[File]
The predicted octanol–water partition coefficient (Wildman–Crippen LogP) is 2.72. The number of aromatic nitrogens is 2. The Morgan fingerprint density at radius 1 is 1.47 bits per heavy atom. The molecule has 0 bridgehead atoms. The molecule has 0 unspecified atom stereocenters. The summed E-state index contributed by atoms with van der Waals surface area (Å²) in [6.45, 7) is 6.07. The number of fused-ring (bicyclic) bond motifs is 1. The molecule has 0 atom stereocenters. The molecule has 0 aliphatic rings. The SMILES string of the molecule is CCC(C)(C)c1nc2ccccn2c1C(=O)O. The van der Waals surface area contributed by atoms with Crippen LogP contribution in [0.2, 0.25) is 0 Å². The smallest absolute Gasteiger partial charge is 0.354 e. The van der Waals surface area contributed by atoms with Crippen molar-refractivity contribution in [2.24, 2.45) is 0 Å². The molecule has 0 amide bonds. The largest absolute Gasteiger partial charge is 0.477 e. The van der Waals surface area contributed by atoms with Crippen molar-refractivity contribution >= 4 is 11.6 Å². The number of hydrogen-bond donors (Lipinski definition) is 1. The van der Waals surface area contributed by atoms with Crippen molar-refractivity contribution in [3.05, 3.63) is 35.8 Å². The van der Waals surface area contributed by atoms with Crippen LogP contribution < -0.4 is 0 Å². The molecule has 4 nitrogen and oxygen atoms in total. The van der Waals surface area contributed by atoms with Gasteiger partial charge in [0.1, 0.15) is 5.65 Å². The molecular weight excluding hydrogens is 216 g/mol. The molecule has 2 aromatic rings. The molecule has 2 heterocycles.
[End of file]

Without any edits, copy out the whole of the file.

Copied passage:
The predicted octanol–water partition coefficient (Wildman–Crippen LogP) is 2.72. The number of aromatic nitrogens is 2. The Morgan fingerprint density at radius 1 is 1.47 bits per heavy atom. The molecule has 0 bridgehead atoms. The molecule has 0 unspecified atom stereocenters. The summed E-state index contributed by atoms with van der Waals surface area (Å²) in [6.45, 7) is 6.07. The number of fused-ring (bicyclic) bond motifs is 1. The molecule has 0 atom stereocenters. The molecule has 0 aliphatic rings. The SMILES string of the molecule is CCC(C)(C)c1nc2ccccn2c1C(=O)O. The van der Waals surface area contributed by atoms with Crippen LogP contribution in [0.2, 0.25) is 0 Å². The smallest absolute Gasteiger partial charge is 0.354 e. The van der Waals surface area contributed by atoms with Crippen molar-refractivity contribution in [2.24, 2.45) is 0 Å². The molecule has 0 amide bonds. The largest absolute Gasteiger partial charge is 0.477 e. The van der Waals surface area contributed by atoms with Crippen molar-refractivity contribution >= 4 is 11.6 Å². The number of hydrogen-bond donors (Lipinski definition) is 1. The van der Waals surface area contributed by atoms with Crippen molar-refractivity contribution in [3.05, 3.63) is 35.8 Å². The van der Waals surface area contributed by atoms with Crippen LogP contribution < -0.4 is 0 Å². The molecule has 4 nitrogen and oxygen atoms in total. The van der Waals surface area contributed by atoms with Gasteiger partial charge in [0.1, 0.15) is 5.65 Å². The molecular weight excluding hydrogens is 216 g/mol. The molecule has 2 aromatic rings. The molecule has 2 heterocycles.